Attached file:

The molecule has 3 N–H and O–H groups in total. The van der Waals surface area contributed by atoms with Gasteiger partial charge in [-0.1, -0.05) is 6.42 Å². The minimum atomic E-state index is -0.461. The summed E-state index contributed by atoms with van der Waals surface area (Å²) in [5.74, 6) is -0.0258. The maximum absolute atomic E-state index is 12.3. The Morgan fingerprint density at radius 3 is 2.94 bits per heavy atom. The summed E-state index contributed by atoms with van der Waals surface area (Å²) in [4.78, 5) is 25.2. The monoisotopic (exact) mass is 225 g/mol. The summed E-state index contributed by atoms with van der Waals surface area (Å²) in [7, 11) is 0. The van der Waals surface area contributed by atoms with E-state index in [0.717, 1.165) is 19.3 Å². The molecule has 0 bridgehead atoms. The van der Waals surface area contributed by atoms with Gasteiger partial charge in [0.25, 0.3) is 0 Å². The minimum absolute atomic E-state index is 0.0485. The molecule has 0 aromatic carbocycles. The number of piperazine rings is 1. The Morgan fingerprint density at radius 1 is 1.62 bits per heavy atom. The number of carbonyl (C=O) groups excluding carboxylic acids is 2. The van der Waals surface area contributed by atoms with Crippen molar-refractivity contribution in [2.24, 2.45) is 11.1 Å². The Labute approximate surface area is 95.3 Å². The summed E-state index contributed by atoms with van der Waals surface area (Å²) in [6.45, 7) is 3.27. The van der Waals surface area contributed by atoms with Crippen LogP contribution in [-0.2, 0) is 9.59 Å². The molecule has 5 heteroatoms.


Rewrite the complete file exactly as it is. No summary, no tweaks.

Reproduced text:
The molecule has 3 N–H and O–H groups in total. The van der Waals surface area contributed by atoms with Gasteiger partial charge in [-0.1, -0.05) is 6.42 Å². The minimum atomic E-state index is -0.461. The summed E-state index contributed by atoms with van der Waals surface area (Å²) in [5.74, 6) is -0.0258. The maximum absolute atomic E-state index is 12.3. The Morgan fingerprint density at radius 3 is 2.94 bits per heavy atom. The summed E-state index contributed by atoms with van der Waals surface area (Å²) in [4.78, 5) is 25.2. The monoisotopic (exact) mass is 225 g/mol. The summed E-state index contributed by atoms with van der Waals surface area (Å²) in [7, 11) is 0. The van der Waals surface area contributed by atoms with E-state index in [0.717, 1.165) is 19.3 Å². The molecule has 0 bridgehead atoms. The van der Waals surface area contributed by atoms with Gasteiger partial charge in [0.25, 0.3) is 0 Å². The minimum absolute atomic E-state index is 0.0485. The molecule has 0 aromatic carbocycles. The number of piperazine rings is 1. The Morgan fingerprint density at radius 1 is 1.62 bits per heavy atom. The number of carbonyl (C=O) groups excluding carboxylic acids is 2. The van der Waals surface area contributed by atoms with Crippen molar-refractivity contribution in [2.24, 2.45) is 11.1 Å². The Labute approximate surface area is 95.3 Å². The summed E-state index contributed by atoms with van der Waals surface area (Å²) in [6.45, 7) is 3.27. The van der Waals surface area contributed by atoms with Crippen LogP contribution in [-0.2, 0) is 9.59 Å². The molecule has 5 heteroatoms.